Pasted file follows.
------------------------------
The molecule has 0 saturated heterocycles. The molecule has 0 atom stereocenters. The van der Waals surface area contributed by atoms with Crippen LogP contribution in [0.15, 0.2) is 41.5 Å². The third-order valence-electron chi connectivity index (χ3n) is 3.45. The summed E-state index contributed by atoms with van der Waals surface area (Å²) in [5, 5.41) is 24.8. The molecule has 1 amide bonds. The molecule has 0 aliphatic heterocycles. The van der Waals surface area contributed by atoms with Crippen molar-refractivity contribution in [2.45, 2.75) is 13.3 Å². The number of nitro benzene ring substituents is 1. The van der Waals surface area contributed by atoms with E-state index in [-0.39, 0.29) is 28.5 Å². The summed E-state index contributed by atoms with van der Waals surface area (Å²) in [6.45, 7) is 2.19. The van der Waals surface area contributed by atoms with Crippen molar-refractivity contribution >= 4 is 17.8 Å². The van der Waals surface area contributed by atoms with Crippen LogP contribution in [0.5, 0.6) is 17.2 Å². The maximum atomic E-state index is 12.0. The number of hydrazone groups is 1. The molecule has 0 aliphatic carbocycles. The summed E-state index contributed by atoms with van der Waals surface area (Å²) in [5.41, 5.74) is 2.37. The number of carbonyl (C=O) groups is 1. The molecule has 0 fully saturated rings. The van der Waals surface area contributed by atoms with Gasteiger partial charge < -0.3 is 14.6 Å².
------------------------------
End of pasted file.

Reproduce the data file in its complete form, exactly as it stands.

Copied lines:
The molecule has 0 saturated heterocycles. The molecule has 0 atom stereocenters. The van der Waals surface area contributed by atoms with Crippen LogP contribution in [0.15, 0.2) is 41.5 Å². The third-order valence-electron chi connectivity index (χ3n) is 3.45. The summed E-state index contributed by atoms with van der Waals surface area (Å²) in [5, 5.41) is 24.8. The molecule has 1 amide bonds. The molecule has 0 aliphatic heterocycles. The van der Waals surface area contributed by atoms with Crippen molar-refractivity contribution in [2.45, 2.75) is 13.3 Å². The number of nitro benzene ring substituents is 1. The van der Waals surface area contributed by atoms with E-state index in [-0.39, 0.29) is 28.5 Å². The summed E-state index contributed by atoms with van der Waals surface area (Å²) in [6.45, 7) is 2.19. The van der Waals surface area contributed by atoms with Crippen molar-refractivity contribution >= 4 is 17.8 Å². The van der Waals surface area contributed by atoms with Crippen LogP contribution in [0.5, 0.6) is 17.2 Å². The maximum atomic E-state index is 12.0. The number of hydrazone groups is 1. The molecule has 0 aliphatic carbocycles. The summed E-state index contributed by atoms with van der Waals surface area (Å²) in [5.41, 5.74) is 2.37. The number of carbonyl (C=O) groups is 1. The molecule has 0 fully saturated rings. The van der Waals surface area contributed by atoms with Gasteiger partial charge < -0.3 is 14.6 Å².